Winchester: Monday, June 28th 1756.
The Troops are not to march until to-morrow morning at five o’clock1—It is expected that every thing will be in readiness at that time, that no further delays may happen. A Court of Enquiry, to consist of all the Captains in town and Subalterns, to sit immediately, to examine into the dispute between Adjutant Livingston and Commissary Rutherford—Ensign McCarty and Mr Paris:2 All Evidences to attend—The Court will sit at ten of the clock.
The Officers who are to march with the troops to-morrow, are to see that they have their arms in good order, and are well provided with ammunition and Flints—as they shall answer the contrary: For Colonel Washington will examine them himself on the march to-morrow: and if he finds this order neglected; the Officer to whom the men belong, will be immediately put under an arrest.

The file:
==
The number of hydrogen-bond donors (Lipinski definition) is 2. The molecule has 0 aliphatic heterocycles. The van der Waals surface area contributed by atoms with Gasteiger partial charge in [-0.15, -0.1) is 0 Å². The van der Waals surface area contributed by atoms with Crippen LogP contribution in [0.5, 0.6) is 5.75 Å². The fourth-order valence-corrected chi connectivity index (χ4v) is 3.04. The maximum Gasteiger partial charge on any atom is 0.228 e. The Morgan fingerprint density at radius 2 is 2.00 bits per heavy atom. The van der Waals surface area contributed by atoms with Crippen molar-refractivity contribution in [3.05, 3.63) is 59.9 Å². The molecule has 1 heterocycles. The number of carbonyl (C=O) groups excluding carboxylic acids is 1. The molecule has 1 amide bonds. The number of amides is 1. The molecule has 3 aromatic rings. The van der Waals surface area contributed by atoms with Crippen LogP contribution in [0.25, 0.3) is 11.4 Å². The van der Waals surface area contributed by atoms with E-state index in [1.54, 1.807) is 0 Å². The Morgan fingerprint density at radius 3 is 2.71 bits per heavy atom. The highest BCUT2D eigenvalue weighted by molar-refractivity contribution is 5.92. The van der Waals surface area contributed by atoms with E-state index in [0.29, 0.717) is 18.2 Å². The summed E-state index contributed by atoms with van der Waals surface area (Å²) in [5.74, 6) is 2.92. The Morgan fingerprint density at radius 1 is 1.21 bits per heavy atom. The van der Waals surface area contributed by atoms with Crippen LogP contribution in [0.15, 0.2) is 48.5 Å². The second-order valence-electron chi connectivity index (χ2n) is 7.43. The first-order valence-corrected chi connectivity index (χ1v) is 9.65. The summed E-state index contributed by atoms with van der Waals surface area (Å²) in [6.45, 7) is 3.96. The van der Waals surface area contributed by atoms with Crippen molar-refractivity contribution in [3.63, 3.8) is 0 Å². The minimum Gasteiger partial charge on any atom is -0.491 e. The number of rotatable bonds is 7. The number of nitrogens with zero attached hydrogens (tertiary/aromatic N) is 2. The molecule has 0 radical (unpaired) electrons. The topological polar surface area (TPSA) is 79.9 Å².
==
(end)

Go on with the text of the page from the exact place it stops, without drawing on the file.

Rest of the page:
2. Although it is not known what was at issue in the dispute or how the men divided, it is not surprising that Denis McCarty was involved. He clearly was the most contentious officer in the Virginia Regiment from the time he became a volunteer in the fall of 1755 until he resigned his commission in November 1756.